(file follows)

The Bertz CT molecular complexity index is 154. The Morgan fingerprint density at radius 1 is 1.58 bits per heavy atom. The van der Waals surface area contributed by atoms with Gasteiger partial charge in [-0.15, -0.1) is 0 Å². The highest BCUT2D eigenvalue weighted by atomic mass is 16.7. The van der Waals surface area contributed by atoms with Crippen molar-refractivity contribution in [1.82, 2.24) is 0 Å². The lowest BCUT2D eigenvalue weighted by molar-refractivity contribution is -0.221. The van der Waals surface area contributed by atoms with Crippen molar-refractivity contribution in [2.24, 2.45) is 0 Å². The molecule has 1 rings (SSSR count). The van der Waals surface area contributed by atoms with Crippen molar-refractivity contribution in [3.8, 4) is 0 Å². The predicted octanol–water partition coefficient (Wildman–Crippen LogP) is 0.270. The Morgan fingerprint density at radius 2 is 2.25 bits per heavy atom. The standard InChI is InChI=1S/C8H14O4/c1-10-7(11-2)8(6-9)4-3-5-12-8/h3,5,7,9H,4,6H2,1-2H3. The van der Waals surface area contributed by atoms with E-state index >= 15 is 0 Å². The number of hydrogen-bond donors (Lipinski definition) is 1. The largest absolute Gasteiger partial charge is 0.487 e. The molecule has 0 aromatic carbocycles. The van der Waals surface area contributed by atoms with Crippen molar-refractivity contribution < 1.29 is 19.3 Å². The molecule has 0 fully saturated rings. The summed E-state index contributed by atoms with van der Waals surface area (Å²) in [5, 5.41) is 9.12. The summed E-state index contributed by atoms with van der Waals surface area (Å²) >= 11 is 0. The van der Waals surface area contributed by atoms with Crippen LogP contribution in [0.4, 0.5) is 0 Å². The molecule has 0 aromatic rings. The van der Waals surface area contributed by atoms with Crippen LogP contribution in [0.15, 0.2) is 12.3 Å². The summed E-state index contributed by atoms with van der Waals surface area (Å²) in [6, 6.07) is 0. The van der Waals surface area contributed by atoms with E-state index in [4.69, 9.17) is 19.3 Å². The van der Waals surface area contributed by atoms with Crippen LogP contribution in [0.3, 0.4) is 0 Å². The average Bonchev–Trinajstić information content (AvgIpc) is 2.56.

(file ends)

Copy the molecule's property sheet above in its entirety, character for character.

The Bertz CT molecular complexity index is 154. The Morgan fingerprint density at radius 1 is 1.58 bits per heavy atom. The van der Waals surface area contributed by atoms with Gasteiger partial charge in [-0.15, -0.1) is 0 Å². The highest BCUT2D eigenvalue weighted by atomic mass is 16.7. The van der Waals surface area contributed by atoms with Crippen molar-refractivity contribution in [1.82, 2.24) is 0 Å². The lowest BCUT2D eigenvalue weighted by molar-refractivity contribution is -0.221. The van der Waals surface area contributed by atoms with Crippen molar-refractivity contribution in [2.24, 2.45) is 0 Å². The molecule has 1 rings (SSSR count). The van der Waals surface area contributed by atoms with Crippen molar-refractivity contribution in [3.8, 4) is 0 Å². The predicted octanol–water partition coefficient (Wildman–Crippen LogP) is 0.270. The Morgan fingerprint density at radius 2 is 2.25 bits per heavy atom. The standard InChI is InChI=1S/C8H14O4/c1-10-7(11-2)8(6-9)4-3-5-12-8/h3,5,7,9H,4,6H2,1-2H3. The van der Waals surface area contributed by atoms with E-state index >= 15 is 0 Å². The number of hydrogen-bond donors (Lipinski definition) is 1. The largest absolute Gasteiger partial charge is 0.487 e. The molecule has 0 aromatic carbocycles. The van der Waals surface area contributed by atoms with Crippen molar-refractivity contribution < 1.29 is 19.3 Å². The molecule has 0 fully saturated rings. The summed E-state index contributed by atoms with van der Waals surface area (Å²) in [5, 5.41) is 9.12. The summed E-state index contributed by atoms with van der Waals surface area (Å²) >= 11 is 0. The van der Waals surface area contributed by atoms with Crippen LogP contribution in [0.4, 0.5) is 0 Å². The molecule has 0 aromatic rings. The van der Waals surface area contributed by atoms with Crippen LogP contribution in [0.15, 0.2) is 12.3 Å². The summed E-state index contributed by atoms with van der Waals surface area (Å²) in [6, 6.07) is 0. The van der Waals surface area contributed by atoms with E-state index in [4.69, 9.17) is 19.3 Å². The van der Waals surface area contributed by atoms with Crippen LogP contribution in [0.3, 0.4) is 0 Å². The average Bonchev–Trinajstić information content (AvgIpc) is 2.56.